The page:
Surprising Teachings on Prayer

Our Sunday Gospel readings this summer from Luke’s journey narrative provide a framework or outline for developing a sound Christian spirituality. One essential element in any variety of Christian spirituality is prayer. Luke’s Gospel is an excellent place to learn about biblical prayer. Luke tells us that at the most decisive and important moments in Jesus’ ministry—his baptism, choice of the Twelve Apostles, sermon on the plain, transfiguration and especially during his passion—Jesus prayed. In fact, if you want to know what events Luke regarded as most important, look to his many references to Jesus at prayer. Luke also provides two large blocks of Jesus’ surprising teachings about prayer, which is why Luke is sometimes called “the Gospel of prayer.” In the first block, read today, Jesus tells us what to pray for, how to pray and why we should pray.

“Lord, teach us to pray” (Luke 11:1)

Liturgical day
Seventeenth Sunday in Ordinary Time (C), July 29, 2007
Readings: Gen 18:20-32; Ps 138:1-3, 6-8; Col 2:12-14; Luke 11:1-13

<p>&bull; What do you pray for? How do you make your own the petitions in the Lord&rsquo;s Prayer?</p> <p>&bull; Are you surprised at Jesus&rsquo; insistence on persistence and boldness in prayer?</p> <p>&bull; What image or picture of God emerges from Jesus&rsquo; instructions about prayer?</p>


Jesus’ first instruction on prayer is set within his own practice of prayer. Luke’s notice that Jesus was at prayer indicates the importance of what follows. In response to his disciples’ request, Jesus gives them and us a sample prayer. It is the short version of what we call the Our Father or the Lord’s Prayer. The longer version that is more familiar to us appears in Matt 6:9-13, in the Sermon on the Mount. With this sample prayer Jesus teaches us first of all to address God as a loving father. Next he prays for the full coming of God’s kingdom and for the time when all creation will acknowledge and celebrate the holiness of God. Then he teaches us to ask the Father for sustenance in our everyday life, for forgiveness of our sins (provided we forgive others) and for protection during the trials or tests accompanying the full manifestation of God’s kingdom.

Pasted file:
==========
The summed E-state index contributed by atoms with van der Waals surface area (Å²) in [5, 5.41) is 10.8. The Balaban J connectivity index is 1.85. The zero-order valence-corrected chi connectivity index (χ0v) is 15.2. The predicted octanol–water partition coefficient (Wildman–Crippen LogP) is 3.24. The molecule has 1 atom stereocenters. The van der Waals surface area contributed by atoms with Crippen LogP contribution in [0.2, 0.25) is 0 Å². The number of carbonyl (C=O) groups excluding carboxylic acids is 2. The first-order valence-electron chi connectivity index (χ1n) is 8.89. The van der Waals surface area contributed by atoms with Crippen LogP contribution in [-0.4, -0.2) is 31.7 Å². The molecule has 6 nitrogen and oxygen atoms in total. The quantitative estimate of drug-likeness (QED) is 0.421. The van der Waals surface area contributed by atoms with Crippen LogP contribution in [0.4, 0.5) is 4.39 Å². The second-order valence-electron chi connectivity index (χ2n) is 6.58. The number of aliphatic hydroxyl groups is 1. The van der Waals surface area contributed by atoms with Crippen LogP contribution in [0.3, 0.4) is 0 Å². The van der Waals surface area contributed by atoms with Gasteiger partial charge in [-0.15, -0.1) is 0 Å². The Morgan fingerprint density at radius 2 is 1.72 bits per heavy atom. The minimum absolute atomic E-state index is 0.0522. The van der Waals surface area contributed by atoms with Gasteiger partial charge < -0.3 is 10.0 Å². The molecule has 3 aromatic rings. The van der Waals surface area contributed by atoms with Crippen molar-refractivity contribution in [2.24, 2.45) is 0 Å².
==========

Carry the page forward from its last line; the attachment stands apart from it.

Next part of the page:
Having shown us what to pray for, Jesus then teaches us to pray—with persistence and boldness. His parable of the friend at midnight reflects a common experience. Often a friend or family member (especially a child) will be so persistent in making a request that we find it easier to give in rather than continue to resist. We grow weary of hearing, “Please, please, please….” The surprising point of Jesus’ parable is the idea that if we are persistent and bold enough in prayer, God will eventually give in to our petitions. The reading from Genesis 18 about Abraham bargaining with God illustrates this biblical attitude perfectly. And Jesus’ own repeated insistence on the almost automatic efficacy of the prayer of petition (“ask and you will receive”) further encourages persistence and boldness in prayer.

The best reason why we should pray is that God wants to answer our prayers. This point is made by the parable about the father who wants to give good gifts to his son. If human parents naturally want to give good gifts to their children, how much more does God want to give us good gifts. And God wants to give us the greatest gift of all, the Holy Spirit. These are indeed surprising teachings on prayer.


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